The anti-imperialist history of Cinco de Mayo

Michelle Zacarias May 5, 2016

Given the recent mobilization against undocumented individuals and the massive following of Trump supporters that have endorsed his plans to "put up a wall," it may come as a surprise that America's love of Mexican culture lives on through the annually-celebrated Cinco de Mayo holiday.

Cinco de Mayo has always held problematic implications of cultural appropriation, from the "Border Patrol"-themed Mexican parties thrown across college campuses, to the public's general infatuation with donning fake mustaches and sombreros – you won't find a more complicated relationship than the one between the American people and Mexican traditions. 

The widely-celebrated holiday is comprised of a lot more than just tacos and tequila, however. It commemorates the Mexican army's 1862 victory over France at the Battle of Puebla. It is frequently confused with Mexican Independence Day by non-traditional celebrators, even though this event occurred about 50 years before the Franco-Mexican War. The history of Cinco de Mayo is nothing short of an underdog story. During the time leading up to the battle, Mexico struggled with the heavily-accumulated debts of several nations, including Spain, England, and France. Mexican President, Benito Juarez, publically declared financial insufficiency, and stopped repaying the debts owed to foreign nations.

France saw Mexico's fiscal instability as an opportunity to expand its territorial control, and used the debt crisis as an excuse to move forward with an invasion. When the Mexican militia confronted the French troops in Puebla, they discovered that they were outnumbered by a margin of almost 2 to 1. Against all odds, the Mexicans prevailed, relying on the aid of indigenous locals to help defeat the battalions of French troops. The momentum from their victory was often credited as the inspiration to the Union's struggle during the Civil War in the United States.

With these deep roots of Mexican culture overlapping into American history, it is no wonder that people continue to participate in the commemorative gestures of a celebration barely acknowledged in its country of origin. Irony, however, does lie in the fact that what was once a historically-symbolic reminder of Mexican resistance to imperialism, is now a colonized cultural byproduct of American capitalism.

The United States is no stranger to the disenfranchisement of Latinx communities, and particularly the criminalization of undocumented individuals. Regardless of how crucial undocumented labor is to the U.S. food and farming infrastructure, immigrants continue to lack basic human rights and attainable pathways to secure citizenship.

Instead, there is an increasing number of alarming, anti-immigrant laws that are being pushed by right-leaning legislators and their political mouthpieces. With rhetoric that unabashedly describes undocumented individuals as "rapists" and "drug dealers," politicians continue to indoctrinate false narratives of "illegals" amongst conservative voters nationwide.

For a majority of Mexicans, the appropriation of their culture and traditions is secondary to the blatant discrimination and human rights abuses they face in their day-to-day lives. The mainstream obsession with Mexican cuisine and festiveness is, more or less, a figurative slap in the face when it comes to the reality of Latinx marginalization.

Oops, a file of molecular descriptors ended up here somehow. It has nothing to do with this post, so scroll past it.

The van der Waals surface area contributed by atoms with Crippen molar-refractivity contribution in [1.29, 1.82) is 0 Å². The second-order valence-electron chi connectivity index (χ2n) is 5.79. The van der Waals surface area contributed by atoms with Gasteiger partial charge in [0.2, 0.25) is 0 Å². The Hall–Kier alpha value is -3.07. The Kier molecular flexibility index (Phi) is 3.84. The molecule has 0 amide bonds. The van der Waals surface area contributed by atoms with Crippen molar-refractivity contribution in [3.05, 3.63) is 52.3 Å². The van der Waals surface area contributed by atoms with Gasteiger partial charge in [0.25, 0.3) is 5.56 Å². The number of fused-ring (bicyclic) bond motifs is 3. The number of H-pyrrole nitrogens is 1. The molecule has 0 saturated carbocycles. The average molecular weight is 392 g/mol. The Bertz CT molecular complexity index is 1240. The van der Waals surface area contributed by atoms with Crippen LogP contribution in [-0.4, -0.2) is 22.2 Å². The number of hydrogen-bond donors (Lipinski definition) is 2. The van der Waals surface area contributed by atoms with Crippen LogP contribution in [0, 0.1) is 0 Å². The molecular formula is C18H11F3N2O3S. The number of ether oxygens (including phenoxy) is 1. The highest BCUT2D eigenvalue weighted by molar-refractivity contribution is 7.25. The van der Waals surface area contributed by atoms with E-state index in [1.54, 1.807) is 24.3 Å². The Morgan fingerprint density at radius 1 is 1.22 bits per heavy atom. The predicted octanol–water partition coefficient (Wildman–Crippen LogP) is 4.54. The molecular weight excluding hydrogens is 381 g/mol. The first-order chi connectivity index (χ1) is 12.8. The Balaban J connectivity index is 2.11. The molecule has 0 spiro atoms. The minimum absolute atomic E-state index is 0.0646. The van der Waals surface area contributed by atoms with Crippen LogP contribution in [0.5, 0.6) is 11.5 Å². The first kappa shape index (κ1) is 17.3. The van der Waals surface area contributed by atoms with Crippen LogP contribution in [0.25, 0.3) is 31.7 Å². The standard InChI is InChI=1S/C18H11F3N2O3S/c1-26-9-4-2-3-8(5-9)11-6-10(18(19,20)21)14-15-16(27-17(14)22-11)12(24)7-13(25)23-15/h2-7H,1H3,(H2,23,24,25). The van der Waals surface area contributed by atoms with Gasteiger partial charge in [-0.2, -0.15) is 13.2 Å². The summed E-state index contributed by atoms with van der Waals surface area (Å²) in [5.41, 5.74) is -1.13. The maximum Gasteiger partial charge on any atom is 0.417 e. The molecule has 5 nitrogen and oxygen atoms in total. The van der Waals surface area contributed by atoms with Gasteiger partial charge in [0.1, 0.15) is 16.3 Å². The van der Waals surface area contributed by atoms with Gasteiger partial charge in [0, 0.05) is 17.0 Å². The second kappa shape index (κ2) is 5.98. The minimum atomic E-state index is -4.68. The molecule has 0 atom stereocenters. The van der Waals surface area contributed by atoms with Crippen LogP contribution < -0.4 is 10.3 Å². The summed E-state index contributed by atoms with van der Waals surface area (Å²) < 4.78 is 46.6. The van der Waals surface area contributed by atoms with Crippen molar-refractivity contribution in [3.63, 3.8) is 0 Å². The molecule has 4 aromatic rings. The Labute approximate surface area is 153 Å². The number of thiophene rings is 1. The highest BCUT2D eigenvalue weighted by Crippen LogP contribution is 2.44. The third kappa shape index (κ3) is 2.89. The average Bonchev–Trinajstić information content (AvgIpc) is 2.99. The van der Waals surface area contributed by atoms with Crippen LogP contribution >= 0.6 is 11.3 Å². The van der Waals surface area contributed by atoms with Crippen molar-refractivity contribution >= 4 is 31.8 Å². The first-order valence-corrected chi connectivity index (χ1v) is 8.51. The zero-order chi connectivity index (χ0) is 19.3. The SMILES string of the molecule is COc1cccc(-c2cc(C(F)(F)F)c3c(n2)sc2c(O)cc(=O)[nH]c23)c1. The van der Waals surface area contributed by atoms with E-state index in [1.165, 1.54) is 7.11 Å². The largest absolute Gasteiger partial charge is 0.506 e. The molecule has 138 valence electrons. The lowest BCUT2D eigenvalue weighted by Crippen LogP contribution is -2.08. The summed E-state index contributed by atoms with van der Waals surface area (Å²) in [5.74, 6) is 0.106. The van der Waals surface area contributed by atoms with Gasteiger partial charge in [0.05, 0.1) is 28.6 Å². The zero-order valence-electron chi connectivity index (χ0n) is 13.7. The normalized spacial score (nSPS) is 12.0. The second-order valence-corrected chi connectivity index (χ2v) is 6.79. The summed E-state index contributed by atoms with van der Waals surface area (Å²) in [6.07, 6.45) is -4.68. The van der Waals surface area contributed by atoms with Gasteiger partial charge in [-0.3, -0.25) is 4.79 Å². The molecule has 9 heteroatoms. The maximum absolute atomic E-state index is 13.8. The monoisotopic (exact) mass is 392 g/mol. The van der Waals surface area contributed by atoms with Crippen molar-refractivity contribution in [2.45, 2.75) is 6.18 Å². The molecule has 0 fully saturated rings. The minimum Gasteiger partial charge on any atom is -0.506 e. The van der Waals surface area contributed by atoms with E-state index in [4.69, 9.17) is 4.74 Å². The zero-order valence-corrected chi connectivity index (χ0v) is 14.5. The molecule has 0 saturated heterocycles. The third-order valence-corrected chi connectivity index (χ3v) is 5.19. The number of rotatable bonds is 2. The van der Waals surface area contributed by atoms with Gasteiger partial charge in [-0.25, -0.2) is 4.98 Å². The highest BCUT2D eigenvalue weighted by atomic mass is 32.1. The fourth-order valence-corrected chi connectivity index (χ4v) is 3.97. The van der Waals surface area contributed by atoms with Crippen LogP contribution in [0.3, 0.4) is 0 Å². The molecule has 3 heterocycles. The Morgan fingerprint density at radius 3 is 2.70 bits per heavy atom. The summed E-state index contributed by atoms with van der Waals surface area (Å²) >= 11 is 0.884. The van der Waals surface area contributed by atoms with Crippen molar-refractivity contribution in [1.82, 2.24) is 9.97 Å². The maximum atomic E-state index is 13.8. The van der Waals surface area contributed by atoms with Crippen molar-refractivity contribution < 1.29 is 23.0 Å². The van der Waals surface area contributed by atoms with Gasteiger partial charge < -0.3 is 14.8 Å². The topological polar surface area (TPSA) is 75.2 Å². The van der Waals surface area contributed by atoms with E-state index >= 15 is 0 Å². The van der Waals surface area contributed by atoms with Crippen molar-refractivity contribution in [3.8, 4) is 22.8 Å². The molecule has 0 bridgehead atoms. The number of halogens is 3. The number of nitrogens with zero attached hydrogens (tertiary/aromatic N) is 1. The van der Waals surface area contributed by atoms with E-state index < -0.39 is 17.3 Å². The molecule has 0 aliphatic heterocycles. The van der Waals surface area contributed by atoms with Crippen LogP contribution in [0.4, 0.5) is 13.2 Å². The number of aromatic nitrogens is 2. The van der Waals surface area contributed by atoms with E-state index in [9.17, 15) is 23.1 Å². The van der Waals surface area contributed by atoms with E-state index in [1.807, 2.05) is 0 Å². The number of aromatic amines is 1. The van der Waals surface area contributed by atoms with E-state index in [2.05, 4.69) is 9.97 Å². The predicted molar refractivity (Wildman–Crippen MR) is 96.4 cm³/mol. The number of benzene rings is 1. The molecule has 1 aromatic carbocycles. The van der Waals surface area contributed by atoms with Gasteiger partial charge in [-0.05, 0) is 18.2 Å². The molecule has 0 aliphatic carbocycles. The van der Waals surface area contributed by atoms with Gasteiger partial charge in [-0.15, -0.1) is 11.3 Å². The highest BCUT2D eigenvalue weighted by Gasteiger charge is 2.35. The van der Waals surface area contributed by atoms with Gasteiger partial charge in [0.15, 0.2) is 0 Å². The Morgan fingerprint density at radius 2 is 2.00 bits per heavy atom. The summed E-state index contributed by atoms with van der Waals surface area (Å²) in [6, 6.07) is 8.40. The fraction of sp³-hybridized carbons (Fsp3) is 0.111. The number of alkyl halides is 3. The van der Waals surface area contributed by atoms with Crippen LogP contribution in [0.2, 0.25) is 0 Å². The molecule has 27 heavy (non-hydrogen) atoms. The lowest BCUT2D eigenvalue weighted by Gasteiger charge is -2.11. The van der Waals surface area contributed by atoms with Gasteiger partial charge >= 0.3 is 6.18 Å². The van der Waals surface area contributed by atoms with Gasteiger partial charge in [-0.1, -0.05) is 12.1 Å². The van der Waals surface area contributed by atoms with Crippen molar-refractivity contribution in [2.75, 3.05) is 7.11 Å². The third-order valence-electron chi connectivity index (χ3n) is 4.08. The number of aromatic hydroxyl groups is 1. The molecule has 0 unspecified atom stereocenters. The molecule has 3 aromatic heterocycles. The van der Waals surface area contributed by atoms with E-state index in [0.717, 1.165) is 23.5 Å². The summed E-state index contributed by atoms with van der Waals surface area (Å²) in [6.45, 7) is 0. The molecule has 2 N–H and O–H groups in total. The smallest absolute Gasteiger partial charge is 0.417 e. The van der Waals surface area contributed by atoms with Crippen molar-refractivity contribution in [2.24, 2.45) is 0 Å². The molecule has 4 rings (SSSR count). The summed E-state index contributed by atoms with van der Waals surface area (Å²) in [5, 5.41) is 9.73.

In the U.S., the federal Immigration and Customs Enforcement (ICE) agency has continued to administer a nationwide campaign to deport undocumented citizens, thanks to the enactment of the Priority Enforcement Program (PEP) implemented by the Obama administration.

Once arrested, detainees are sent to immigrant detention centers that have been known to be overcrowded and under-resourced. In September of 2015, the U.S. Commission on Civil Rights released a 130-page report detailing the conditions of detention facilities around the country. The reports indicated that individuals were frequently denied the right to legal counsel, ignored during medical emergencies, and sometimes sexually assaulted in the facilities. It was also not uncommon to have unaccompanied minors at the centers, as about 100,000 children have sought refuge in the United States since 2014.

Though many undocumented folks face numerous barriers in their path to obtain citizenship, they continue to sustain their home communities and contribute to the economic growth of the nation. The parameters of the current legal system make it nearly impossible to become a U.S. resident without having a family member already in the United States. Even so, the waiting period for legal citizenship leaves undocumented individuals in vulnerable and unsafe positions – often leading to deportation for miniscule crimes, such as driving without a license.

With seemingly infinite obstacles in their path, undocumented students around the country have now started defying the standards of prejudice that kept many of their parents in fear. Youth across the nation have emerged from the 'shadows' and voiced their outrage at the systems currently in place. This mobilization is just the beginning in a long fight ahead, but it allows at least a glimpse at the tenacity and strength of Mexican communities in the U.S.

Whether they are overthrowing French battalions, or challenging xenophobic politics, the spirit of La Puebla lives on.

Happy Cinco de Mayo.


This article originally appeared in People's World

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